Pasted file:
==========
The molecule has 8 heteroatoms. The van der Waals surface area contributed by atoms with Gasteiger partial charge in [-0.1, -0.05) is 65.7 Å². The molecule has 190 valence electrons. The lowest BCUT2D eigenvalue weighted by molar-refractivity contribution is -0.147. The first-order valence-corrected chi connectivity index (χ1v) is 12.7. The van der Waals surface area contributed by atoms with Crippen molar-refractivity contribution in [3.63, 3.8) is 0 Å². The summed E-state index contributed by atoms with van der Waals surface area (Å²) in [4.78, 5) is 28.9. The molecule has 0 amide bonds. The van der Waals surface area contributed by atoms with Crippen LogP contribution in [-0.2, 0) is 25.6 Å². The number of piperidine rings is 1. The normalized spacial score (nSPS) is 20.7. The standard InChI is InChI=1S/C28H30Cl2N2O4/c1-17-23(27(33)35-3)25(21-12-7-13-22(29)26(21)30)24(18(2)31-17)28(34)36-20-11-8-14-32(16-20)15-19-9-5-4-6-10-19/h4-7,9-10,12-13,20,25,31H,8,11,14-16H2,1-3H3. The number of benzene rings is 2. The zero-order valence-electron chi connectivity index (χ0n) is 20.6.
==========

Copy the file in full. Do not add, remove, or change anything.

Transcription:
The molecule has 8 heteroatoms. The van der Waals surface area contributed by atoms with Gasteiger partial charge in [-0.1, -0.05) is 65.7 Å². The molecule has 190 valence electrons. The lowest BCUT2D eigenvalue weighted by molar-refractivity contribution is -0.147. The first-order valence-corrected chi connectivity index (χ1v) is 12.7. The van der Waals surface area contributed by atoms with Crippen molar-refractivity contribution in [3.63, 3.8) is 0 Å². The summed E-state index contributed by atoms with van der Waals surface area (Å²) in [4.78, 5) is 28.9. The molecule has 0 amide bonds. The van der Waals surface area contributed by atoms with Crippen LogP contribution in [-0.2, 0) is 25.6 Å². The number of piperidine rings is 1. The normalized spacial score (nSPS) is 20.7. The standard InChI is InChI=1S/C28H30Cl2N2O4/c1-17-23(27(33)35-3)25(21-12-7-13-22(29)26(21)30)24(18(2)31-17)28(34)36-20-11-8-14-32(16-20)15-19-9-5-4-6-10-19/h4-7,9-10,12-13,20,25,31H,8,11,14-16H2,1-3H3. The number of benzene rings is 2. The zero-order valence-electron chi connectivity index (χ0n) is 20.6.